You need to put this all into perspective. Unless you have a restaurant that continuously prepares food, each and every job will be a days work...at least. Therefore regardless of how many folks you are cooking for, you need to decide what a days work is worth to you. I have my price set and I take the cost of the food and add that figure to it. That doesn't mean that I will not do favors when cooking for friends or family, in fact we probably do that for free on most occasions.
Another thing to think about is trying not to undercut the competition, there are many folks who do this for a living. If you lowball them you might be ruining the local catering market. Another thing to think about is that your food is hopefully better that the local BBQ joint, so obviously you should charge more.
In the end, if you need the money, you might be willing to work for less money to get the job, but if you do, you are probably losing money and sleep and wearing out your family members.
As far as costs go, on each and every job you should install a wear and tear on your pit cost, say $100. I use $150 myself. You can also go to duckybobs.com and use their price list, that is what I do. I learned that from another caterer.
I catered two jobs this weekend, one was a freebie almost ($8 a head (20 persons) delivered, just brisket beans and taters in three aluminum half pans) and only because I made too much food for the other one and they didn't have as many guests as they figured on having. The other was to have 160 folks (I found it was half that on Wednesday after I bought all of my food) and I was doing ribs as well as PP, brisket and chicken, plus beans, taters, ABT's, peach cobbler and brownies. They ended up only having 90 folks show up due to the TCU game. My charge was $15 a head with a minimum $1500. In the end I like to add $1000 to my costs for a job. Then there are always things I forget, this weekend it was aprons and bottled water, so my profit was just under $1000, but I also have 9 racks of ribs leftover still frozen as well as two briskets and a chicken, plus several cans of beans and other misc...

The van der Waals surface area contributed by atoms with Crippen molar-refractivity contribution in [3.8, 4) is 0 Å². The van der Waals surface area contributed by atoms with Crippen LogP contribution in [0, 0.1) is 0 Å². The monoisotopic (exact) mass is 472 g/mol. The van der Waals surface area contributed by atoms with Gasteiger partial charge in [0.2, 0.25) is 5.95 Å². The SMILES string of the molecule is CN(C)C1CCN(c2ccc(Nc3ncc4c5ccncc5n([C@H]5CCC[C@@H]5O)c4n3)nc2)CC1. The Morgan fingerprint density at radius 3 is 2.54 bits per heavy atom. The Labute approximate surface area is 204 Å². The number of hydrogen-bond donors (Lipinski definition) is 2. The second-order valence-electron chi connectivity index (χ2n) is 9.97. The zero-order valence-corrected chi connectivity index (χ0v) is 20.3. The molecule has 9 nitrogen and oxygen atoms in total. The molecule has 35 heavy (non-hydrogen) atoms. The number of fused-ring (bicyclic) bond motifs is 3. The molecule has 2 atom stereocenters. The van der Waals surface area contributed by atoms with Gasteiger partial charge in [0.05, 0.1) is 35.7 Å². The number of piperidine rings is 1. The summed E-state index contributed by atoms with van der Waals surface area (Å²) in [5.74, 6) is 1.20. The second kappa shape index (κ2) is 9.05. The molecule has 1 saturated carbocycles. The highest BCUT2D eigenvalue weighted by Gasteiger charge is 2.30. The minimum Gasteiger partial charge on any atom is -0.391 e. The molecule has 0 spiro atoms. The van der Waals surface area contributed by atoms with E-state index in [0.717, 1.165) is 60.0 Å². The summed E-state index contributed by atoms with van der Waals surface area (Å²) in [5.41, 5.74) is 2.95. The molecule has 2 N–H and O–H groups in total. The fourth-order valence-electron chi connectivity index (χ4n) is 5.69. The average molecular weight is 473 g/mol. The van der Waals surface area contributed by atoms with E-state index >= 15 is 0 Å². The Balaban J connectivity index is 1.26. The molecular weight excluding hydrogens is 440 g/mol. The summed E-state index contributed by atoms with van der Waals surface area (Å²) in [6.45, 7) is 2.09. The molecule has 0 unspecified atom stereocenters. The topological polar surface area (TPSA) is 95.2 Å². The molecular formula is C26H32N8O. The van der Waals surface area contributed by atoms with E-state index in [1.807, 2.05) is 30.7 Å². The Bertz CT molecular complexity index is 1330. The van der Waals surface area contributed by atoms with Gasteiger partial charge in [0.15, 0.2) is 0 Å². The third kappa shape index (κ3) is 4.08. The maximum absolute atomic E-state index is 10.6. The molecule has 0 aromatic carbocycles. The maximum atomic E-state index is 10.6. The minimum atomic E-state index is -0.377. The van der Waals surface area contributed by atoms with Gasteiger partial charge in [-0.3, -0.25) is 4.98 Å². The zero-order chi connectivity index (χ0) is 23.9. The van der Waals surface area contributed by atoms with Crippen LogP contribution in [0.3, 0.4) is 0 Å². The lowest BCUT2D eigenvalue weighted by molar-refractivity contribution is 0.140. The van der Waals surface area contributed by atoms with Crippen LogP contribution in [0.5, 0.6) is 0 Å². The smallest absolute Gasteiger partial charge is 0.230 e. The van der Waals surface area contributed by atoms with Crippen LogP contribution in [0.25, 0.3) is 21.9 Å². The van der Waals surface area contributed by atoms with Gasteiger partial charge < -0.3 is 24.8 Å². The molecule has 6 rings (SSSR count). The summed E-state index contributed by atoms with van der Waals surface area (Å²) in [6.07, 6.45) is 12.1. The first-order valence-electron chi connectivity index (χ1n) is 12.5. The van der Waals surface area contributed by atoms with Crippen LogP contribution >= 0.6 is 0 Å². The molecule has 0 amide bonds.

You learn a little more on every job. I used to make my sauce, now I just buy it, less work and you know the exact costs. Any thing that I don't have to buy adds to my bottom line too. My one problem I still have is I cook way too much food mainly because I do not want to take the chance of disappointing, plus it works for me and I am as busy as I want to be.
All in all a successful weekend, but my wife and I were whoooped (we got there at noon because as we all know ribs are time consuming, but left for a few hours after getting them on the smoker). My wife and I both have great jobs during the week and this is still our hobby. We probably got a few jobs out of this one and stayed around for several hours afterwards drinking beer and listening to the band. (BTW, thillen
works with a guy in the band so we had something in common and they also invited us to their holloween party next weekend) There were only about 12 guests left after 9PM and we didn't get out of there until 11PM. Networking with a twelve ounce I call it!
I also feel the need to add that when catering, you need to know that you are the hired help and by charging appropriately, it is so easy to say yes sir.
Our attitude is that nobody does it better and we make the best food and we always toss out the very best there is to offer. I was saying to my wife this morning, "It is so hard for me to do those catering jobs because I have a big mouth and have a hard time just saying thank you and leaving it at that" She just laughed.
back to the original question and away from my big mouth and big keyboard....Prices, well one way to check them is to go online.
should you charge more....you are damned straight.... if you feel you are up to the task that is.
Like I said, based on these kind of prices.... hard work and very little money. I can also tell you that if you haven't cooked for 100-150 before, you are apt to find out that you have a job ahead of you. Plus I have three refrigerators and a full size freezer. All of that stuff costs money and you need to somehow add it to your prices. I am looking to get a full sized 6- burner commercial stove.... LOL
I included a copy of the list I used from this weekends catering job. By doing the little $8 a head job I was able to keep my profit at over $1000.
The attachment is from my catering job this past weekend. The orange
indicates I didn't actually buy those items because I had them on hand that said, I still needed to apply a price to those items. Off to the side I added the costs that duckybobs would charge just to compare. I would work something like this up if you plan on doing catering.
Hope I didn't wear you out with my long winded answer! I will be amused to know what other folks who cater think of my statements??? I know you asked about vending, but this is as close as I get.